Doing the same things as the defender is folly.  It only increases the chance that your stories will get lost amongst theirs, no matter how good, how differentiated or how valuable your offering might be.  It might work to start with but the capacity of the leader to ratchet up their attack is usually greater.  Existing in the shadow of the leader will eventually make you indistinguishable from them.

You’ve probably heard the business riddle: where does a 400-pound gorilla sleep?  Anywhere he wants.

That’s true but a nest of termites can eat the legs out of his bed and make him uncomfortable.

Unexpectations

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If you want to change (or even reset) the way people think about your brand and what you offer, you won’t do it by telling stories that are expected.  Communicating the same idea as always doesn’t change behaviour, invite new actions, craft positive experiences or create deeper engagement.

At all.

You need unexpectations to do that.

I got a late call up to goal-umpire my son’s under 13 AFL match at the weekend.  I’ve never done it before (it’s a high pressure job and I like to keep Saturdays a bit calmer) but, ever the willing helper, I jumped in there with my white flags and did the job.  It didn’t take long for the controversy to follow.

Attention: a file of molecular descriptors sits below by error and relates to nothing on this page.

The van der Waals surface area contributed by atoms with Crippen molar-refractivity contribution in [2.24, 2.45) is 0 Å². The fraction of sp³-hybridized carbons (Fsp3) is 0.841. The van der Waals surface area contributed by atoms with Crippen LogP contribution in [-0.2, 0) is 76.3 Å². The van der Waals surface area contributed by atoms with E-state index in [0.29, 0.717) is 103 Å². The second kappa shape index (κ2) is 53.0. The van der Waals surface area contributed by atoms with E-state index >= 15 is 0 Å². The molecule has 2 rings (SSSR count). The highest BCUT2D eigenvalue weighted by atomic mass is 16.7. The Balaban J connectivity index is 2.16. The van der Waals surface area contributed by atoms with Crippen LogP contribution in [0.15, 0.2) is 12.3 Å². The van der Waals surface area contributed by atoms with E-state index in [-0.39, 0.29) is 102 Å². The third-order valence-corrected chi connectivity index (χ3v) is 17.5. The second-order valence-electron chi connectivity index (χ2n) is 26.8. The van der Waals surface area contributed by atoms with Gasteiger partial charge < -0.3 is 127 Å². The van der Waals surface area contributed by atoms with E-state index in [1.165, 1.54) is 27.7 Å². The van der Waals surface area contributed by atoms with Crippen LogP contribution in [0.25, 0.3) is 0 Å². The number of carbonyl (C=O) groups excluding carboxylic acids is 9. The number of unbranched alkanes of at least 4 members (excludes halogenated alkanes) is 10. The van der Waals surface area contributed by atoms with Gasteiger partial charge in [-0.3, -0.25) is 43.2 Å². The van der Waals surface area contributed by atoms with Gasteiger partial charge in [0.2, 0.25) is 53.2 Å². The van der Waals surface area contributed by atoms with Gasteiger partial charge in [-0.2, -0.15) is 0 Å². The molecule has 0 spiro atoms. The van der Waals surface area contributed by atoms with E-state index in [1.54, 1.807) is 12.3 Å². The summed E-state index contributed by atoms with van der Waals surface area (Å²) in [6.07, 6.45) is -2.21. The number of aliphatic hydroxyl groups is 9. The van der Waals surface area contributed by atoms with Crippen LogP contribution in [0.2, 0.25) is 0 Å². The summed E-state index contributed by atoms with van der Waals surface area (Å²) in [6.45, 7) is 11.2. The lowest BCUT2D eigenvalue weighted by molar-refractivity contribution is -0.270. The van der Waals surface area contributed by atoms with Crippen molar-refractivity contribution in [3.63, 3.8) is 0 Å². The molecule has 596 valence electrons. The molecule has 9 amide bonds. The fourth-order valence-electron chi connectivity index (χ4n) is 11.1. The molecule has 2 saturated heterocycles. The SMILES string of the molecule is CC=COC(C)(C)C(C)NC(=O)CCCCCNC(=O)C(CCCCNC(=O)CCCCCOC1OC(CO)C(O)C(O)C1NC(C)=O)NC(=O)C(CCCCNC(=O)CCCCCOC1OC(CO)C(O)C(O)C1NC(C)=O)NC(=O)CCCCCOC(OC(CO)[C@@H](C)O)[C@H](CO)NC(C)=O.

The goal umpire’s job (expectedly) is to call if the ball goes through for a goal or a behind.  When a goal is scored in AFL, the goal umpire is supposed to get quickly to a spot exactly in between the posts, stand very straight, leave a little pause for suspense and then shoot both cuffs with elbows bent, followed by a choreographed waving of both white flags.  This tells the opposing goal umpire that a goal’s been scored and both cards are compared at the end of the game to make sure the scores match.